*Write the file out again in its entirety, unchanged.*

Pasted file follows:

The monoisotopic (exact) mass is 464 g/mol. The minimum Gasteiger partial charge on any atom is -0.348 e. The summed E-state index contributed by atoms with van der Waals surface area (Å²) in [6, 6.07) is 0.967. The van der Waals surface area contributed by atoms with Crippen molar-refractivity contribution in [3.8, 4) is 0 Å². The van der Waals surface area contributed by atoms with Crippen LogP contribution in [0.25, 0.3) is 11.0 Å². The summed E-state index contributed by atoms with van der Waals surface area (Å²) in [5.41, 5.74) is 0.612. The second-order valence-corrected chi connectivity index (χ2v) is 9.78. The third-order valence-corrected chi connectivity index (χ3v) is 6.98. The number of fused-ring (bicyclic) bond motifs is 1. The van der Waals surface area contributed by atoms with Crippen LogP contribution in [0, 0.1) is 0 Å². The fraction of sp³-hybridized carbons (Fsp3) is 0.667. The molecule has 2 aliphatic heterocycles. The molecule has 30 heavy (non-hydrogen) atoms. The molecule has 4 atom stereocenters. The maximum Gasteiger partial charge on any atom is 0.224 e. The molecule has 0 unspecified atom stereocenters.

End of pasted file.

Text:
The monoisotopic (exact) mass is 464 g/mol. The minimum Gasteiger partial charge on any atom is -0.348 e. The summed E-state index contributed by atoms with van der Waals surface area (Å²) in [6, 6.07) is 0.967. The van der Waals surface area contributed by atoms with Crippen molar-refractivity contribution in [3.8, 4) is 0 Å². The van der Waals surface area contributed by atoms with Crippen LogP contribution in [0.25, 0.3) is 11.0 Å². The summed E-state index contributed by atoms with van der Waals surface area (Å²) in [5.41, 5.74) is 0.612. The second-order valence-corrected chi connectivity index (χ2v) is 9.78. The third-order valence-corrected chi connectivity index (χ3v) is 6.98. The number of fused-ring (bicyclic) bond motifs is 1. The van der Waals surface area contributed by atoms with Crippen LogP contribution in [0, 0.1) is 0 Å². The fraction of sp³-hybridized carbons (Fsp3) is 0.667. The molecule has 2 aliphatic heterocycles. The molecule has 30 heavy (non-hydrogen) atoms. The molecule has 4 atom stereocenters. The maximum Gasteiger partial charge on any atom is 0.224 e. The molecule has 0 unspecified atom stereocenters.